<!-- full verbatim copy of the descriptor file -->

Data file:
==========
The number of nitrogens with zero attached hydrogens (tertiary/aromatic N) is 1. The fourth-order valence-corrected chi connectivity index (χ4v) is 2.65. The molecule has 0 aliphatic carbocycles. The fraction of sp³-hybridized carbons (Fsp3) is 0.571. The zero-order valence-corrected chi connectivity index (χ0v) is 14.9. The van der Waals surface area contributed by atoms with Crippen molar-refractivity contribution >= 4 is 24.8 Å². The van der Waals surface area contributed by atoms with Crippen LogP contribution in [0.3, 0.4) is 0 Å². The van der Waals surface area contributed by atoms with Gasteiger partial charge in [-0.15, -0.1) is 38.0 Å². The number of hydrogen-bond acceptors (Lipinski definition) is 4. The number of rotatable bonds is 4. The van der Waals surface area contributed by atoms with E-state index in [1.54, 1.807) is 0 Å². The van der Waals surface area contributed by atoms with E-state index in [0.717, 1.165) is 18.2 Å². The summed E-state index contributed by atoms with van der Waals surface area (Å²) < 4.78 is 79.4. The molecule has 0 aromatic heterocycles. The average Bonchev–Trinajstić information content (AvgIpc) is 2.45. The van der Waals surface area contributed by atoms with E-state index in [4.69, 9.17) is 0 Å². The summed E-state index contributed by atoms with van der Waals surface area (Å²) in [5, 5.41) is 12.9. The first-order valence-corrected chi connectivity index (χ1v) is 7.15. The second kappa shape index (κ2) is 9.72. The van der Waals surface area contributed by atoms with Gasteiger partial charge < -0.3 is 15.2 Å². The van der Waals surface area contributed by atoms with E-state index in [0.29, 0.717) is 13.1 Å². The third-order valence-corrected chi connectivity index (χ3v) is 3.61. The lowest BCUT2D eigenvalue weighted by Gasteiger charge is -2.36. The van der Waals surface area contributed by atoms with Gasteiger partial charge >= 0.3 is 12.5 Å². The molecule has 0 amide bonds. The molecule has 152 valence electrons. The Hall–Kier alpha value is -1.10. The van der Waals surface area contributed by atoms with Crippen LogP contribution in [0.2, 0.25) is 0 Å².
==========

The number of nitrogens with zero attached hydrogens (tertiary/aromatic N) is 1. The fourth-order valence-corrected chi connectivity index (χ4v) is 2.65. The molecule has 0 aliphatic carbocycles. The fraction of sp³-hybridized carbons (Fsp3) is 0.571. The zero-order valence-corrected chi connectivity index (χ0v) is 14.9. The van der Waals surface area contributed by atoms with Crippen molar-refractivity contribution >= 4 is 24.8 Å². The van der Waals surface area contributed by atoms with Crippen LogP contribution in [0.3, 0.4) is 0 Å². The van der Waals surface area contributed by atoms with Gasteiger partial charge in [-0.15, -0.1) is 38.0 Å². The number of hydrogen-bond acceptors (Lipinski definition) is 4. The number of rotatable bonds is 4. The van der Waals surface area contributed by atoms with E-state index in [1.54, 1.807) is 0 Å². The van der Waals surface area contributed by atoms with E-state index in [0.717, 1.165) is 18.2 Å². The summed E-state index contributed by atoms with van der Waals surface area (Å²) < 4.78 is 79.4. The molecule has 0 aromatic heterocycles. The average Bonchev–Trinajstić information content (AvgIpc) is 2.45. The van der Waals surface area contributed by atoms with E-state index in [4.69, 9.17) is 0 Å². The summed E-state index contributed by atoms with van der Waals surface area (Å²) in [5, 5.41) is 12.9. The first-order valence-corrected chi connectivity index (χ1v) is 7.15. The second kappa shape index (κ2) is 9.72. The van der Waals surface area contributed by atoms with Gasteiger partial charge < -0.3 is 15.2 Å². The van der Waals surface area contributed by atoms with E-state index in [0.29, 0.717) is 13.1 Å². The third-order valence-corrected chi connectivity index (χ3v) is 3.61. The lowest BCUT2D eigenvalue weighted by Gasteiger charge is -2.36. The van der Waals surface area contributed by atoms with Gasteiger partial charge >= 0.3 is 12.5 Å². The molecule has 0 amide bonds. The molecule has 152 valence electrons. The Hall–Kier alpha value is -1.10. The van der Waals surface area contributed by atoms with Crippen LogP contribution in [0.2, 0.25) is 0 Å².